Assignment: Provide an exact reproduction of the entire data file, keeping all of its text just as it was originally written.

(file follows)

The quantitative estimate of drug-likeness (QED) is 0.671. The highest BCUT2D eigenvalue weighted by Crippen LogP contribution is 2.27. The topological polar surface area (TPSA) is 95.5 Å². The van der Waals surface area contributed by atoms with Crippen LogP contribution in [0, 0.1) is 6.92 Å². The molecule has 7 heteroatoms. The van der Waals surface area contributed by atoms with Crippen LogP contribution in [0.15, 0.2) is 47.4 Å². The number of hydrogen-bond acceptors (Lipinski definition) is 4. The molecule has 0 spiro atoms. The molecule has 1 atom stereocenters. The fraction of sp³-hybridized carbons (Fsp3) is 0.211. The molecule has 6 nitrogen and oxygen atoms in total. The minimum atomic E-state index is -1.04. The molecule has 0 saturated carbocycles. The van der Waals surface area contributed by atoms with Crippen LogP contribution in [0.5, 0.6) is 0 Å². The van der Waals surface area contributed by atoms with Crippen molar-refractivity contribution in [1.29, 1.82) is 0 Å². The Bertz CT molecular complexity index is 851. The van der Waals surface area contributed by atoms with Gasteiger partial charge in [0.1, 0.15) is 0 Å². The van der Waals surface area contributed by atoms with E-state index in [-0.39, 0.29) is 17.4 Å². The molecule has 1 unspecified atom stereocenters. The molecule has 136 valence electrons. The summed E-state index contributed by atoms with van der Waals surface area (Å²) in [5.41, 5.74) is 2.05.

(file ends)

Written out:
The quantitative estimate of drug-likeness (QED) is 0.671. The highest BCUT2D eigenvalue weighted by Crippen LogP contribution is 2.27. The topological polar surface area (TPSA) is 95.5 Å². The van der Waals surface area contributed by atoms with Crippen LogP contribution in [0, 0.1) is 6.92 Å². The molecule has 7 heteroatoms. The van der Waals surface area contributed by atoms with Crippen LogP contribution in [0.15, 0.2) is 47.4 Å². The number of hydrogen-bond acceptors (Lipinski definition) is 4. The molecule has 0 spiro atoms. The molecule has 1 atom stereocenters. The fraction of sp³-hybridized carbons (Fsp3) is 0.211. The molecule has 6 nitrogen and oxygen atoms in total. The minimum atomic E-state index is -1.04. The molecule has 0 saturated carbocycles. The van der Waals surface area contributed by atoms with Crippen LogP contribution in [0.5, 0.6) is 0 Å². The van der Waals surface area contributed by atoms with Crippen molar-refractivity contribution in [1.29, 1.82) is 0 Å². The Bertz CT molecular complexity index is 851. The van der Waals surface area contributed by atoms with Gasteiger partial charge in [0.1, 0.15) is 0 Å². The van der Waals surface area contributed by atoms with E-state index in [-0.39, 0.29) is 17.4 Å². The molecule has 1 unspecified atom stereocenters. The molecule has 136 valence electrons. The summed E-state index contributed by atoms with van der Waals surface area (Å²) in [5.41, 5.74) is 2.05.